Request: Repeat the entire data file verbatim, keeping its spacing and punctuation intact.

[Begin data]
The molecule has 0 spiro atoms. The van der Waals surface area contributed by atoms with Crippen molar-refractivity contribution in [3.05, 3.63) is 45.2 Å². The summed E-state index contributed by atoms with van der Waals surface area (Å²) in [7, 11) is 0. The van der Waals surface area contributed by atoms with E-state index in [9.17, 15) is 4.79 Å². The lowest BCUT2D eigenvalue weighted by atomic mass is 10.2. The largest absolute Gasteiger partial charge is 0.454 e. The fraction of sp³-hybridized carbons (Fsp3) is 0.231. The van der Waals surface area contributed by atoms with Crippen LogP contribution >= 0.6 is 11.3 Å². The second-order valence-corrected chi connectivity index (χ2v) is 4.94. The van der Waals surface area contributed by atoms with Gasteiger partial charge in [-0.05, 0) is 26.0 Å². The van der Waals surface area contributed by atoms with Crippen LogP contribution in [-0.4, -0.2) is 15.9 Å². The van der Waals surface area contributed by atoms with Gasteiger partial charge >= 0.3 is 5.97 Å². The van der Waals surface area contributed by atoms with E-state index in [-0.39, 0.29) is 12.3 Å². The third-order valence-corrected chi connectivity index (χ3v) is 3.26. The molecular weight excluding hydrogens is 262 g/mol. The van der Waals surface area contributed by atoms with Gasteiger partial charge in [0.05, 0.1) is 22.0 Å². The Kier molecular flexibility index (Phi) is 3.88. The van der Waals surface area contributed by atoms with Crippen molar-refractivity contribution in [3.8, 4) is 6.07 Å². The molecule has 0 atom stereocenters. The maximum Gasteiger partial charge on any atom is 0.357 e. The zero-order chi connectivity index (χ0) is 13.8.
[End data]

The molecule has 0 spiro atoms. The van der Waals surface area contributed by atoms with Crippen molar-refractivity contribution in [3.05, 3.63) is 45.2 Å². The summed E-state index contributed by atoms with van der Waals surface area (Å²) in [7, 11) is 0. The van der Waals surface area contributed by atoms with E-state index in [9.17, 15) is 4.79 Å². The lowest BCUT2D eigenvalue weighted by atomic mass is 10.2. The largest absolute Gasteiger partial charge is 0.454 e. The fraction of sp³-hybridized carbons (Fsp3) is 0.231. The van der Waals surface area contributed by atoms with Crippen LogP contribution >= 0.6 is 11.3 Å². The second-order valence-corrected chi connectivity index (χ2v) is 4.94. The van der Waals surface area contributed by atoms with Gasteiger partial charge in [-0.05, 0) is 26.0 Å². The van der Waals surface area contributed by atoms with Crippen LogP contribution in [-0.4, -0.2) is 15.9 Å². The van der Waals surface area contributed by atoms with Gasteiger partial charge >= 0.3 is 5.97 Å². The van der Waals surface area contributed by atoms with E-state index in [-0.39, 0.29) is 12.3 Å². The third-order valence-corrected chi connectivity index (χ3v) is 3.26. The molecular weight excluding hydrogens is 262 g/mol. The van der Waals surface area contributed by atoms with Gasteiger partial charge in [0.05, 0.1) is 22.0 Å². The Kier molecular flexibility index (Phi) is 3.88. The van der Waals surface area contributed by atoms with Crippen molar-refractivity contribution in [3.8, 4) is 6.07 Å². The molecule has 0 atom stereocenters. The maximum Gasteiger partial charge on any atom is 0.357 e. The zero-order chi connectivity index (χ0) is 13.8.